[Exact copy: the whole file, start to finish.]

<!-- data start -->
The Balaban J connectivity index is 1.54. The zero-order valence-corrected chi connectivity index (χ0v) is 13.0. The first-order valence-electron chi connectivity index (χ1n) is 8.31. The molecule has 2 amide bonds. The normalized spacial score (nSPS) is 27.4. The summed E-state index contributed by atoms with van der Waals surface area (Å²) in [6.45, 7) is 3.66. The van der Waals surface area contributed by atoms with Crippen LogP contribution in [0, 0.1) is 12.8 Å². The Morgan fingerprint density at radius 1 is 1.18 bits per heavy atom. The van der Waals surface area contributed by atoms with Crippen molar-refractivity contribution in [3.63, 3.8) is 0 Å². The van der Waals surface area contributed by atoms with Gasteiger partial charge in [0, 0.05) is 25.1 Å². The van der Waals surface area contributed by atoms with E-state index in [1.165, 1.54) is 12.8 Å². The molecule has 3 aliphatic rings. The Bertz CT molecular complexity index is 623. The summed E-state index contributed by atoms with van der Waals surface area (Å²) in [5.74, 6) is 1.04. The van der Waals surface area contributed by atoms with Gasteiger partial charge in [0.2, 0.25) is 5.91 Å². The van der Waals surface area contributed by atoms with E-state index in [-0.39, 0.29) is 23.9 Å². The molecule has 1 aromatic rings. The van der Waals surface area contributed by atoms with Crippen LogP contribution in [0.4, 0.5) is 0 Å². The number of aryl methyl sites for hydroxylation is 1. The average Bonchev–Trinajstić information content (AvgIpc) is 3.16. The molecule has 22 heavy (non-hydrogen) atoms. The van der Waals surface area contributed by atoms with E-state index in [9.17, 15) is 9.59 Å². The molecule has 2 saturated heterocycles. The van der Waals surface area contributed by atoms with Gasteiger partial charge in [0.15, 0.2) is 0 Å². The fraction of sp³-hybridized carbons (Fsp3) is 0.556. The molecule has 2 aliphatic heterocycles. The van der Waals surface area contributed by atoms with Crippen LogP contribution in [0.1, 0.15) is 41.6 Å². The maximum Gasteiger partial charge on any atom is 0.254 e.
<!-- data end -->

The Balaban J connectivity index is 1.54. The zero-order valence-corrected chi connectivity index (χ0v) is 13.0. The first-order valence-electron chi connectivity index (χ1n) is 8.31. The molecule has 2 amide bonds. The normalized spacial score (nSPS) is 27.4. The summed E-state index contributed by atoms with van der Waals surface area (Å²) in [6.45, 7) is 3.66. The van der Waals surface area contributed by atoms with Crippen LogP contribution in [0, 0.1) is 12.8 Å². The Morgan fingerprint density at radius 1 is 1.18 bits per heavy atom. The van der Waals surface area contributed by atoms with Crippen molar-refractivity contribution in [3.63, 3.8) is 0 Å². The van der Waals surface area contributed by atoms with Gasteiger partial charge in [0, 0.05) is 25.1 Å². The van der Waals surface area contributed by atoms with E-state index in [1.165, 1.54) is 12.8 Å². The molecule has 3 aliphatic rings. The Bertz CT molecular complexity index is 623. The summed E-state index contributed by atoms with van der Waals surface area (Å²) in [5.74, 6) is 1.04. The van der Waals surface area contributed by atoms with Gasteiger partial charge in [0.2, 0.25) is 5.91 Å². The van der Waals surface area contributed by atoms with E-state index in [-0.39, 0.29) is 23.9 Å². The molecule has 1 aromatic rings. The van der Waals surface area contributed by atoms with Crippen LogP contribution in [0.4, 0.5) is 0 Å². The number of aryl methyl sites for hydroxylation is 1. The average Bonchev–Trinajstić information content (AvgIpc) is 3.16. The molecule has 22 heavy (non-hydrogen) atoms. The van der Waals surface area contributed by atoms with E-state index in [9.17, 15) is 9.59 Å². The molecule has 2 saturated heterocycles. The van der Waals surface area contributed by atoms with Gasteiger partial charge in [0.15, 0.2) is 0 Å². The fraction of sp³-hybridized carbons (Fsp3) is 0.556. The molecule has 2 aliphatic heterocycles. The van der Waals surface area contributed by atoms with Crippen LogP contribution in [0.1, 0.15) is 41.6 Å². The maximum Gasteiger partial charge on any atom is 0.254 e.